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Princes in the Land

by Joanna Cannan
Persephone book no:

62 63 64

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A Well Full of Leaves
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ISBN 9781903155530

Princes in the Land by Joanna Cannan has the same theme as Persephone book No. 41, Hostages to Fortune, a great Persephone favourite: it too is about a woman bringing up a family who is left at the end, when the children are on the verge of adulthood, asking herself not only what it was all for but what was her own life for? Yet the questions are asked subtly and readably.

Having shown us how everything is made bearable for Patricia if her children can be at the centre of her life and, more importantly, (because she is not a selfish woman) if they grow up to fulfil her ideals, Joanna Cannan proceeds to show us her happiness being slowly destroyed. The tragedy of the book is that not only do none of the three children live up to their mother’s expectations, she has to watch as each of them takes a path that is anathema to her. Yet of course, she can do nothing about it; nor, sensibly, does she try.

Joanna Cannan began writing early, and her first novel was published when she was 26. From 1922 onwards she published a book a year for nearly forty years – novels; detective novels, including the very successful Death at The Dog, which is in print in America; and the first ‘pony’ book (first in the sense that the focus was on a pony-mad girl rather than a horse or pony), a genre that her daughters Josephine, Diana and Christine Pullein-Thompson were to make very much their own. Princes in the Land is about an interesting and rarely-discussed theme; it is also evocative about Oxford.

Joanna Cannan ‘lived enthusiastically’ and wrote novels that were ‘witty, satirical, even cynical. She presented clashes between idealists and materialists, with no easy solutions’ writes the Oxford Dictionary of National Biography (making Joanna Cannan one of twenty-eight of our writers to have an entry in that great dictionary); this is the book of hers with a thematic bite that Persephone readers will find hard to forget.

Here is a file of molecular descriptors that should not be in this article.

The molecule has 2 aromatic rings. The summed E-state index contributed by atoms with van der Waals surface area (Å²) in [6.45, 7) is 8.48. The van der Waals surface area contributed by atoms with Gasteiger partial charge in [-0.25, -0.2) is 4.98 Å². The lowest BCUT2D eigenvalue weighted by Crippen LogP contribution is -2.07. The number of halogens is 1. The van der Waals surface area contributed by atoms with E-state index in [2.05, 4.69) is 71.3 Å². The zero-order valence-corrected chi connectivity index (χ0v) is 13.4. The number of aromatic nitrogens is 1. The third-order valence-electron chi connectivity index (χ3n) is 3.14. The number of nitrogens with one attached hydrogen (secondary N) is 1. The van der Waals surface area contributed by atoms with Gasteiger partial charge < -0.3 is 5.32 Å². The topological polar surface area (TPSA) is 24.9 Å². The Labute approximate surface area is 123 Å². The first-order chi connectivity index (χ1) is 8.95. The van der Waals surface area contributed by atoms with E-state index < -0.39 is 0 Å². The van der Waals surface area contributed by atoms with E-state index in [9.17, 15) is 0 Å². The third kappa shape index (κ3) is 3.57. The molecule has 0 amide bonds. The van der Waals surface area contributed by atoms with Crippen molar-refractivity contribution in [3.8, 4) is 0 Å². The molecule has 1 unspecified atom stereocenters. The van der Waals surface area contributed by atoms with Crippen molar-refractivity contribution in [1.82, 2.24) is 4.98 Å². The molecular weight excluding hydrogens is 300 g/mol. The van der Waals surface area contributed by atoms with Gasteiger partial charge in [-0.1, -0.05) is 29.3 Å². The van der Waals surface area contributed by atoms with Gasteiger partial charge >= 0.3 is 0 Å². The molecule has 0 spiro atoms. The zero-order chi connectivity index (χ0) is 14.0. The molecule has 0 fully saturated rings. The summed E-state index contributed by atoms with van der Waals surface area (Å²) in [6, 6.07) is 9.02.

For more on Princes in the Land, have a look at the Persephone Perspective.


'Horse's Head' a 1938-9 screen-printed linen by Lucienne Day is the fabric used for Princes in the Land (1938), a novel in which horses are a leitmotif.  Image © Victoria and Albert Museum, London/ Design © Robin and Lucienne Day Foundation

Picture Caption

'The Breakfast Table' by Harold Knight, 1927

Read What Readers Say

Nicholas Clee, ‘Times Literary Supplement’

Mere excellence will not secure the survival of a work of fiction. Novels that fail to attain classic or cult status disappear rapidly from view; their only chance of resurrection is to enter the radar of an enterprising firm such as Persephone. ‘Princes in the Land’ is a happy discovery: while it has no claims to be considered imperishable, it is astute and skilful, and is certainly as well worth reading as most of the new fiction on the market today. It opens as a cool, sharp social comedy… The narrative changes tone as it reaches the heroine’s married life in the 1920s. This is not a proto-feminist novel; Cannan has no critique to make of the roles of men and women. But she does give an affecting account of the suppression of personality that her heroine undergoes in order to adapt herself as a wife and mother. She focuses her thwarted desires on her children – who of course do not turn out as she hoped.

Clover Stroud, ‘Waitrose’ magazine

A subtle depiction of the claustrophobia and melancholy of thwarted maternal ambition. It addresses the loss of a mother who realises she’s raised children she doesn’t recognise, since “the kingdoms she had won for them had been rejected.” Published in 1938, this surprising novel addresses the contemporary premise that motherhood is absolutely not the definition of a woman.

Categories: Childhood Family Mothers Woman and Home

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